Editorial: Changing The Messaging

Editorial: Changing The Messaging


COVID-19 doesn’t care about your politics. 

It doesn’t care which cable news outlet you watch, which doctors and medical professionals you follow on social media, or the types of podcasts you listen to in your spare time. It only cares about one thing — infecting the next person, and the next person after that.

It’s why, despite all the hand-wringing and rhetoric, we’ve seen little difference in how the virus has spread throughout the U.S. In the spring and summer, it ravaged southern states. Now, as we march our way through the fall and winter, the virus has taken aim at northern states, particularly our neck of the woods here in the Northeast. While many of us thought the possibility of a seasonal surge in this part of the country would be tempered in 2021 to 2022, that has not been the case, at least not in terms of infection rate. 

In fact, when it comes to the numbers of people testing positive for the virus, things are worse now than they have been throughout the pandemic.

Of course, all of the understandable concern at the moment must be tempered with the facts on the ground. We have vaccines, something not widely available to the general public at this time last year. We have more ways to treat COVID-19 and effective therapeutics are increasingly being approved and should be offered to the public soon. And at-home tests provide people an opportunity to check themselves without having to wait days for a testing appointment.

It’s also true that evidence thus far points to the newest variant of the virus, omicron, being a more transmissible but overall less severe strain of COVID-19, though one that still presents a danger to large numbers of people. 

All of this is prompting, and rightfully so, a new discussion about how we can actually live with a virus that shows no signs of going away. How do we balance the need to try and keep people, especially our most vulnerable populations, safe while allowing for society to function the way it must? How do we balance all of this?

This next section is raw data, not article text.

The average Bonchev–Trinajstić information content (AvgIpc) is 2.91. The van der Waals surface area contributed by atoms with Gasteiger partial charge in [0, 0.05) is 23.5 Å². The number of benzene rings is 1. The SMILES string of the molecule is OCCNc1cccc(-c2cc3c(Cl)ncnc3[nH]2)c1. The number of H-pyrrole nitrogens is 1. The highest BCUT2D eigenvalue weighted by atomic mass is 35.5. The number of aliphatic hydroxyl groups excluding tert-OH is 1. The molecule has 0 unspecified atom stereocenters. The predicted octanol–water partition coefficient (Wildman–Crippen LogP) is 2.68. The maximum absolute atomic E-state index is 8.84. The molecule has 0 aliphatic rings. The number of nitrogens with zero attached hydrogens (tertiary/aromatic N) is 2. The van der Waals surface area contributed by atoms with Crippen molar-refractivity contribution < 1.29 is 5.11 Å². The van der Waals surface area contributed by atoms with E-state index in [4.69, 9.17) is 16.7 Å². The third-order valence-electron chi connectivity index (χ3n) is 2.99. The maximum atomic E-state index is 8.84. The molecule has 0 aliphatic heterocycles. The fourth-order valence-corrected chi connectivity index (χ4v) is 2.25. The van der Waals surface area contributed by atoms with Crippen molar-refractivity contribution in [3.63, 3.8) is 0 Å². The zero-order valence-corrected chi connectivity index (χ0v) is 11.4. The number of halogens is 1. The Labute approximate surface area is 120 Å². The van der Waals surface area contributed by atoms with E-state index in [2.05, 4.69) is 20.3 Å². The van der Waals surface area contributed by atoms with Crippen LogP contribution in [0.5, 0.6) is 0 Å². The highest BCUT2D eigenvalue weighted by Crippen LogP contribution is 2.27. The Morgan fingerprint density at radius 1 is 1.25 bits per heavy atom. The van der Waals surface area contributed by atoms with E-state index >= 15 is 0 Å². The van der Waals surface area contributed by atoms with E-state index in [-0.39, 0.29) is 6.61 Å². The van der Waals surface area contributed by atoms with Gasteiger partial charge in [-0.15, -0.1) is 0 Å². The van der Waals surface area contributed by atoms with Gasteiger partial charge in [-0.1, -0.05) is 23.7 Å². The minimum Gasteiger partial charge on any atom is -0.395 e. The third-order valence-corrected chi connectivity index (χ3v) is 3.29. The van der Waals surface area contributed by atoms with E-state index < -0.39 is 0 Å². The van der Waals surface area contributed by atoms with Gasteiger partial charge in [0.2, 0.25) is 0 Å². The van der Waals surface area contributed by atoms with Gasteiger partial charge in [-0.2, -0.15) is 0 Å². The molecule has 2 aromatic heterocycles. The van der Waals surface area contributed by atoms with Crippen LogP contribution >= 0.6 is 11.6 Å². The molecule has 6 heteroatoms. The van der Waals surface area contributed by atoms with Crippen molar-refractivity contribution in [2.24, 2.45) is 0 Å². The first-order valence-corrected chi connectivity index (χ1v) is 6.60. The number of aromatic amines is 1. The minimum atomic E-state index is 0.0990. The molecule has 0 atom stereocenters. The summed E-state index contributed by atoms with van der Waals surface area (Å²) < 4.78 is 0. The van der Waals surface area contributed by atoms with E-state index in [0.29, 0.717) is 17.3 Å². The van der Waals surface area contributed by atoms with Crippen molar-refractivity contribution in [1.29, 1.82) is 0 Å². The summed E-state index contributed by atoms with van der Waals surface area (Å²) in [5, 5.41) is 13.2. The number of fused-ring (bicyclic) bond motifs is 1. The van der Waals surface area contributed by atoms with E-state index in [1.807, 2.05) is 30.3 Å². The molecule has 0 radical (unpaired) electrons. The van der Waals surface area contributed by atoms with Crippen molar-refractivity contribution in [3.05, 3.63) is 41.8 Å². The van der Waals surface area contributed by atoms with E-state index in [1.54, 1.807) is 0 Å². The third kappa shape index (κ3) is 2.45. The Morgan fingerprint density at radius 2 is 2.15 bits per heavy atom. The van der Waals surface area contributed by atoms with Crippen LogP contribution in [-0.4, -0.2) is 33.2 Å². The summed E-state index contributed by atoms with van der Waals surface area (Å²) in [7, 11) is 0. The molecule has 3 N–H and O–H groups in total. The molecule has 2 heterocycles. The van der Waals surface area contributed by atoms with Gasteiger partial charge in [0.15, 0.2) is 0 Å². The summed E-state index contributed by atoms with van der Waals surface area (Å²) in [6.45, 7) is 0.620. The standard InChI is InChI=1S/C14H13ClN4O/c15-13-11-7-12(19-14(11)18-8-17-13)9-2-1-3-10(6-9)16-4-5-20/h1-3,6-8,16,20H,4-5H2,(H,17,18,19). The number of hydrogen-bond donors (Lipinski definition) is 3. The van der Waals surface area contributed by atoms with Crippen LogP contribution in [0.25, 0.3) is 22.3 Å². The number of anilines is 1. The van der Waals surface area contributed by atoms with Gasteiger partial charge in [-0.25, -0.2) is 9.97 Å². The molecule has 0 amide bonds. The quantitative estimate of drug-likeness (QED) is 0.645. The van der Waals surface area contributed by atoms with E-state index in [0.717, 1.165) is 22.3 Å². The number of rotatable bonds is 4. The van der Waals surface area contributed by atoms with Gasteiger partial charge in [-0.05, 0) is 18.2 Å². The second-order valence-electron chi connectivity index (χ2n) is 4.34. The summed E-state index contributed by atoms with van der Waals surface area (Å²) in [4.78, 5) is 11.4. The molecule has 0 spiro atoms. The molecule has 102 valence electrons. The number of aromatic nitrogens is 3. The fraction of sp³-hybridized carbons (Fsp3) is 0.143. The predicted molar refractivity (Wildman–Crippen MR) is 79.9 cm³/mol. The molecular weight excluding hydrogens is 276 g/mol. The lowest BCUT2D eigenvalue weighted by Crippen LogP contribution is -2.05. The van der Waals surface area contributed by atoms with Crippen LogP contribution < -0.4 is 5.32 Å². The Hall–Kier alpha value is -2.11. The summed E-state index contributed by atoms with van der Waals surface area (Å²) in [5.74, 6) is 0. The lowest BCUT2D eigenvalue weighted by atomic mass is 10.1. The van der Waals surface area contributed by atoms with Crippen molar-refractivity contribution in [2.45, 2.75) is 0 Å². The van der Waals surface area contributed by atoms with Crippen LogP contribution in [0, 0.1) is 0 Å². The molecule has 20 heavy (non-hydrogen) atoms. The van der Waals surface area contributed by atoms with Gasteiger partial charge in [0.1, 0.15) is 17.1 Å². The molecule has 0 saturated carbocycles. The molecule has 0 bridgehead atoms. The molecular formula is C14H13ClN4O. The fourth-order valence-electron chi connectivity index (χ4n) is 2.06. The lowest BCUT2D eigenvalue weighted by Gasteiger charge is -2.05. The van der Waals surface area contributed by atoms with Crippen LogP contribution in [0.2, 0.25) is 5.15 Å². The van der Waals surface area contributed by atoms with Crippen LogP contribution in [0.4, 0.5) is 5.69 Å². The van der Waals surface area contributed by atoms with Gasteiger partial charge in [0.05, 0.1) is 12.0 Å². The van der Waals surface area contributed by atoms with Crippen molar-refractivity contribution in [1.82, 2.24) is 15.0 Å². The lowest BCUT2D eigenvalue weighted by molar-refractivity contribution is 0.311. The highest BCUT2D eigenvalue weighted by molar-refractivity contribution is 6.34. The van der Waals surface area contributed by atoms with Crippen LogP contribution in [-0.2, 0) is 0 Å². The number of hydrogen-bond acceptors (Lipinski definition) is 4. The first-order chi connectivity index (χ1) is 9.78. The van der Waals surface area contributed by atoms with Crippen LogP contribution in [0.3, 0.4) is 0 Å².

While those debates continue, one topic shouldn’t be open for conversation. We must discontinue the habit of suggesting, whether explicitly or implicitly, that contracting the virus is a sign of irresponsibility or the result of doing “the wrong thing.”

Yes, there are some in our society who, throughout the pandemic, have acted in an inappropriate manner, taking risks with their own health and the health of others that wasn’t acceptable. But as we’ve seen throughout the these past two years, and particularly since the arrival of omicron, there is no magic formula to avoiding infection.

The virus has mutated to spread more easily, and it is doing just that. While it’s understandable for our local leaders and public health officials to encourage vigilance and caution in our communities, any suggestion that this spread is being driven soley by people just not doing “the right things” is misplaced and could help feed the misconception that catching the virus is evidence of some sort of moral failing, or lack of belief in the dangers of the virus.

It also could promote the wrong assumption that avoiding infection is simply a matter of following a few easy guidelines, and that, if done correctly, it offers a full-proof way to “beat” COVID-19.

Obviously, during the current surge in cases, all of us would be better served to act more cautiously, adhere to medical recommendations more stringently, while weighing our movements and actions. But in truth, the only thing that’s shown itself to be truly impactful against this virus is vaccines, providing exactly what we need during this pandemic — protection against severe disease and death. 

We hope everyone who can will take advantage of the vaccines, because we aren’t likely to ever “beat” this virus, but we can, and must, learn to live with it.



 

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